The Reason So Many Kids Today Have Autism​ -- Explained

autismEvery year, it seems, the CDC comes out with a new warning about the number of autism diagnoses in America. In the past few years alone, we've gone from one in 110 kids being diagnosed with an autism spectrum disorder to one in 88 and now one in 68. So what's going on? Is it something in the air? The water? Is it pesticides or BPA?

Or is it something much simpler -- and much easier for parents to swallow? Could it just be that doctors have gotten better at diagnosing and reporting kids with autism spectrum disorders?

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That's what researchers at Aarhus University in Denmark think is happening. In a study published in JAMA Pediatrics this month, the researchers contend the hike in autism rates in that country is due in no small part to better diagnosing and reporting by doctors.

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And while they only looked at Danish kids with autism, it only stands to reason that this would translate to the diagnosing and reporting practices in other developed countries.

Here in the US, for example, studies have shown the increase in autism awareness has translated to parents taking their kids in to the doctor earlier and getting earlier diagnoses (and early intervention services that can help their kids greatly). And researchers at Stanford posited in 2011 that kids who were once being diagnosed as "mentally retarded" are now getting better -- more accurate -- diagnoses somewhere on the spectrum, meaning doctors are doing better by children.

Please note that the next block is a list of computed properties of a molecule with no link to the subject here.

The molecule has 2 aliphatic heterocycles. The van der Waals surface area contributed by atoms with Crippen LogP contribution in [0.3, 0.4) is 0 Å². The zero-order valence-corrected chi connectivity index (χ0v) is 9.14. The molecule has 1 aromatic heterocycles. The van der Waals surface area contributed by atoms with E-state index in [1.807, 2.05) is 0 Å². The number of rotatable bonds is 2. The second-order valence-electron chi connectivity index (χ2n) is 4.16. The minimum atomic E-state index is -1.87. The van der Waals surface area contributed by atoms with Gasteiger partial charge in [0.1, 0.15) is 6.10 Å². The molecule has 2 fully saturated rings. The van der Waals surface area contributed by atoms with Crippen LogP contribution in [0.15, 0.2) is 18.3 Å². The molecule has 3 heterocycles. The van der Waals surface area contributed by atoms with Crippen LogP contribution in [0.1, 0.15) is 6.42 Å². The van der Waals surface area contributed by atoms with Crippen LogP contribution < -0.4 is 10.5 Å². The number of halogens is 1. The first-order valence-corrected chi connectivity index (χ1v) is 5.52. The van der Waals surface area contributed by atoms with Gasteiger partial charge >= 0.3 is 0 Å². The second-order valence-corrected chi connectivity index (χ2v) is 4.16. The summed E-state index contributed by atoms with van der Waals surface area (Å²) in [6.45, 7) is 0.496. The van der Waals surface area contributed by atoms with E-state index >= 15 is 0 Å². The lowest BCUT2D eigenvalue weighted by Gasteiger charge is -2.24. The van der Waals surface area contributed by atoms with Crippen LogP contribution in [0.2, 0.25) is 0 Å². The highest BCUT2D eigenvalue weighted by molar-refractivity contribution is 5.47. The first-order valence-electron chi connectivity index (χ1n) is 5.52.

Last year, the latest version of the Diagnostic and Statistical Manual of Mental Disorders (the Bible for clinicians released by the American Psychiatric Association), also grouped disorders once considered "separate" from autism onto the spectrum -- which had to have an affect on the number of diagnoses of kids "with autism."

It all leads parents back to the conclusion the Danish researchers made in their study: there likely aren't that many more kids with autism. There are, however, likely more kids with autism who are actually being diagnosed correctly. And that can only be a good thing in terms of getting them the services they need.

What do you make of this study? Do you think this is the reason autism is on the rise?

 

Image via © iStock.com/ktaylorg

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